After a two-month rise in unemployment, Carroll County's jobless rate dropped from 7.5 percent in February to 7 percent in March.
The drop mirrors a statewide decrease to 6.2 percent from 6.7 percent.
Unemployment in all of Maryland's 24 jurisdictions fell in March.
"The general trends [for the state and Carroll County] are pretty much the same," said Patrick Arnold, director of labor market analysis for the Department of Economic and Employment Development.
State employment officials said growth in seasonal employment during March lowered the unemployment rate, as construction, education, entertainment and service-related industries hired workers.
However, growth was slower than is usual in the spring.
"We are seeing a sluggish economy," said Marco K. Merrick, a spokesman for DEED. "There are no drastic changes, but unemployment is declining."
"It is encouraging that unemployment is much lower than at this time last year," said DEED Secretary Mark L. Wasserman. "Although several of the state's economic indicators are moving in a positive direction, Maryland's recovery from the recession remains sluggish."
DEED officials said they were encouraged that fewer people filed for unemployment insurance in March, even though the number of people seeking employment continued to rise.
The number of Carroll residents working or seeking work rose to 68,747 in March from 68,618 in February, and the number of people filing for unemployment insurance dropped to 4,786 from 5,157.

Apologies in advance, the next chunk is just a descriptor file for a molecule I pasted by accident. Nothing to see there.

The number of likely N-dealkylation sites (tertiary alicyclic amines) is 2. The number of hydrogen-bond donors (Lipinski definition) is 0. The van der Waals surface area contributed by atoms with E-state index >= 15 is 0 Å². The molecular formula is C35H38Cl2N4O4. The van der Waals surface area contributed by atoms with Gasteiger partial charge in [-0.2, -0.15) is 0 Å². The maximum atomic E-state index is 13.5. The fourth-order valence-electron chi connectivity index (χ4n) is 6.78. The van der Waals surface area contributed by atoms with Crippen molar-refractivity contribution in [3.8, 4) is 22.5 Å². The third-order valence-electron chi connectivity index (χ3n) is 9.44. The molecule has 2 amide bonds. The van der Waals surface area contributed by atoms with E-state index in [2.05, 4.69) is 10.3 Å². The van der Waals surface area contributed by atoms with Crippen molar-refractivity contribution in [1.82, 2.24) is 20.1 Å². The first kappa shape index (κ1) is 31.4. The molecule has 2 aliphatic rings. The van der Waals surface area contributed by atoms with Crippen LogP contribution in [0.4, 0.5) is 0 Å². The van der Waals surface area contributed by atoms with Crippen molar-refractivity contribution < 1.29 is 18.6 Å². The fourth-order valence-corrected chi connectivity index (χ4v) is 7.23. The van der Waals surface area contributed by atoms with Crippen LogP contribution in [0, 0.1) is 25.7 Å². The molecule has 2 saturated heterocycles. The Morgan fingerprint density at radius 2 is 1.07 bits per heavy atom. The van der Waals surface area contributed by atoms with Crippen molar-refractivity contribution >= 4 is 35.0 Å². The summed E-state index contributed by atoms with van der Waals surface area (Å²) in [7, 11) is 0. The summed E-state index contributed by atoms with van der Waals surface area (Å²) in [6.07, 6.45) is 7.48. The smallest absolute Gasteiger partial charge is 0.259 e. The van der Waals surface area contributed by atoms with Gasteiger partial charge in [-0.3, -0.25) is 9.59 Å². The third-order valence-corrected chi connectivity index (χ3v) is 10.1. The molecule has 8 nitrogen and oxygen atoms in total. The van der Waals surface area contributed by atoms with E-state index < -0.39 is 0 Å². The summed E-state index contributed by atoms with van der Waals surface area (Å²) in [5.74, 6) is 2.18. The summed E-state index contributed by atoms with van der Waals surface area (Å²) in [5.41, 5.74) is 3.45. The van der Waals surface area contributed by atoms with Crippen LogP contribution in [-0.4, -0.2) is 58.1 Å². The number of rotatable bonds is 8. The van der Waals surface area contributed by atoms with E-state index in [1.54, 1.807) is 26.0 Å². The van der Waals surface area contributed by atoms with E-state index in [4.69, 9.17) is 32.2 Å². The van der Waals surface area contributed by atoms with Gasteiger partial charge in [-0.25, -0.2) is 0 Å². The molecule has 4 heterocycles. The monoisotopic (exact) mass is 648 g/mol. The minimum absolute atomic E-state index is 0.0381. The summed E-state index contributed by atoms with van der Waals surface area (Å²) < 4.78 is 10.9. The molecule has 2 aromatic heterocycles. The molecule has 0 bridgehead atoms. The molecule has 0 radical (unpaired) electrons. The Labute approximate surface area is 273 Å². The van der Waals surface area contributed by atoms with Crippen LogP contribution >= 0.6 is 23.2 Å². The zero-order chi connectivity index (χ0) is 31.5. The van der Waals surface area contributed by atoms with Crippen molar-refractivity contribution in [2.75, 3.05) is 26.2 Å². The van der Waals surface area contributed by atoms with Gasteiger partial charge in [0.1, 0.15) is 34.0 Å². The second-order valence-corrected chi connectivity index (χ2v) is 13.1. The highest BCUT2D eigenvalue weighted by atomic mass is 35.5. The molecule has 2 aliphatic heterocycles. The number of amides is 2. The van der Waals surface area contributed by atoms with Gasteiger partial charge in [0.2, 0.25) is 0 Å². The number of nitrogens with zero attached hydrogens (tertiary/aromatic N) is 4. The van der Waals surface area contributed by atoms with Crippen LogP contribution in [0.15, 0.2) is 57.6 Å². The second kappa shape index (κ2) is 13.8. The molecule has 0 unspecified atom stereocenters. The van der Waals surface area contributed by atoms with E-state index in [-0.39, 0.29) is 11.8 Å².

"There were still jobs available," Mr. Merrick said. "So far, we've been able to offset the number of people entering the labor force."
The number of people working in Carroll County rose to 63,961 in March from 63,461 in February.
Joblessness also was lower than it had been a year before. In March 1992, unemployment was 7.4 percent in Carroll County and the state.
The Baltimore metropolitan area, of which Carroll is considered a part, showed the same decline in unemployment, from 7.5 percent in February to 7 percent in March.
State officials attributed the improvement in the metropolitan area to employment growth, particularly seasonal hiring.
They said indicators continue to point to a slow and uneven economic recovery.
During March, average hourly wages in Maryland's manufacturing industries increased, and retail sales were somewhat higher than in the same month a year ago, DEED reported.
Even in Western Maryland, which has the highest unemployment in the state, joblessness dropped in March, from 10.6 percent in February to 10.2 percent in March.